But lest we are too hard on the Prophet, we are all prone to the Elijah moment. We are often “giving thanks for one thing in spite of something else”; or we are giving thanks for one thing while complaining about something else. Truth is, life is not perfect, nor is it supposed to be this side of eternity. On this Thanksgiving and each day after, we must seek the grace to give thanks always and in everything. We must pursue a grateful life; a life focused on the riches of God’s grace, the abundance of His mercies,and the depths of His love in Christ: no matter what future Thanksgivings may bring.
In the love of Christ,
It’s not enough to keep the traditions or even have a “Christian” Thanksgiving. We need a perspective change. We need to have a biblical Thanksgiving. Join Charles, Daniel, and special guest Micah Cavanaugh as they discuss it…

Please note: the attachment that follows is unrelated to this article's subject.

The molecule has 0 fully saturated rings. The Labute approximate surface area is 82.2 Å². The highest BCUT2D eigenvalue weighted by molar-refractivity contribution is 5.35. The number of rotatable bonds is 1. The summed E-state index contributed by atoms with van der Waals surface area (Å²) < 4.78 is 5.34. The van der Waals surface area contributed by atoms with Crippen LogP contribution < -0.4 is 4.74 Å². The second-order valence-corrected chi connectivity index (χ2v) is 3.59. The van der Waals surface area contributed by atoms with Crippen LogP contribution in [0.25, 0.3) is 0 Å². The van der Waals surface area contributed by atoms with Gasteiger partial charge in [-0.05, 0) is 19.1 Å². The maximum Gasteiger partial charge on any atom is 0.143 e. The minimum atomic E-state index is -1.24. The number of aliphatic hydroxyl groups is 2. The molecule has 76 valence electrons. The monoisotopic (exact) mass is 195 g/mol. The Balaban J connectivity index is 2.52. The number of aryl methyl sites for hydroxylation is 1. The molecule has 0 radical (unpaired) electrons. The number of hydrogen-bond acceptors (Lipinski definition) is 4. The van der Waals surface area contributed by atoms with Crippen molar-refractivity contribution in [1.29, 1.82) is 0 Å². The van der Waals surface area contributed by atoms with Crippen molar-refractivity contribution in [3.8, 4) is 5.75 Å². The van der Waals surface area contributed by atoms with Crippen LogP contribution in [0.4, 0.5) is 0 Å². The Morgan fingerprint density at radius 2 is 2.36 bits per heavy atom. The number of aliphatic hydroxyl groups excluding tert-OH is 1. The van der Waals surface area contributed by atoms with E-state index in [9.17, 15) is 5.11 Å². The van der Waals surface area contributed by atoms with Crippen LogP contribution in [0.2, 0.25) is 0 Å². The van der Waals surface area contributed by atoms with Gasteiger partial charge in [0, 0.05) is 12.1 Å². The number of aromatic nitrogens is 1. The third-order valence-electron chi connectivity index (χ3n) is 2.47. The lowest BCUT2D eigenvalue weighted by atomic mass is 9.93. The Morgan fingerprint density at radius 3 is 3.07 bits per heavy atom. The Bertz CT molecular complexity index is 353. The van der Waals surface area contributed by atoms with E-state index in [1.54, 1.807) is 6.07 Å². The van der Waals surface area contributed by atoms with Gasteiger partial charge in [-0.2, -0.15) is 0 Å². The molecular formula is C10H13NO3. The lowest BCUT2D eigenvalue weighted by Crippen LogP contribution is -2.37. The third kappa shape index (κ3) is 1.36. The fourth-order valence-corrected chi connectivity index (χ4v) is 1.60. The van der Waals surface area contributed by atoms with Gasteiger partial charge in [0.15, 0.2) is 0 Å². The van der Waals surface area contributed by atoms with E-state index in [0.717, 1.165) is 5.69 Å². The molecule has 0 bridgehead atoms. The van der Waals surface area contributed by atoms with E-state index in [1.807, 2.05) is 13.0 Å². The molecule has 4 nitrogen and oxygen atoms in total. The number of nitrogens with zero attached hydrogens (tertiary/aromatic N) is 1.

I have always anticipated fall and the time leading up to Christmas. It is a beautiful time of change and anticipation. And it has become even more enjoyable to me and my family with the inclusion of Passion4Christ Summit into the season.
This year’s Summit was no exception in that it was once again the highlight of our year. God provided us a faithful staff and attendees who were a blessing to work with. Our hope and prayer is that all those who attend will have a wonderful time. But P4C is about a lot more than fun. There was a sense of genuine fellowship around the truth of God’s Word, a mutual desire to worship, and the joy of being with likeminded singles. Volleyball, zip line, hiking, and late night games around the table were all part of refreshing relaxation which led to a more intense volleyball tournament on Saturday. The lakeside campfire was rained out, so we stoked the fireplace in the lodge and gathered ’round to here Micah read Patrick McManus for the best laugh of the week. But the best of it was the nine sessions of Bible teaching and preaching built around the theme of “holiness”. We were challenged and encouraged by the capable exposition of our guest speakers pastors Eric Coher and Steve Cavanaugh (perhaps they were blessed a bit Charles and Daniel as well… 🙂 ).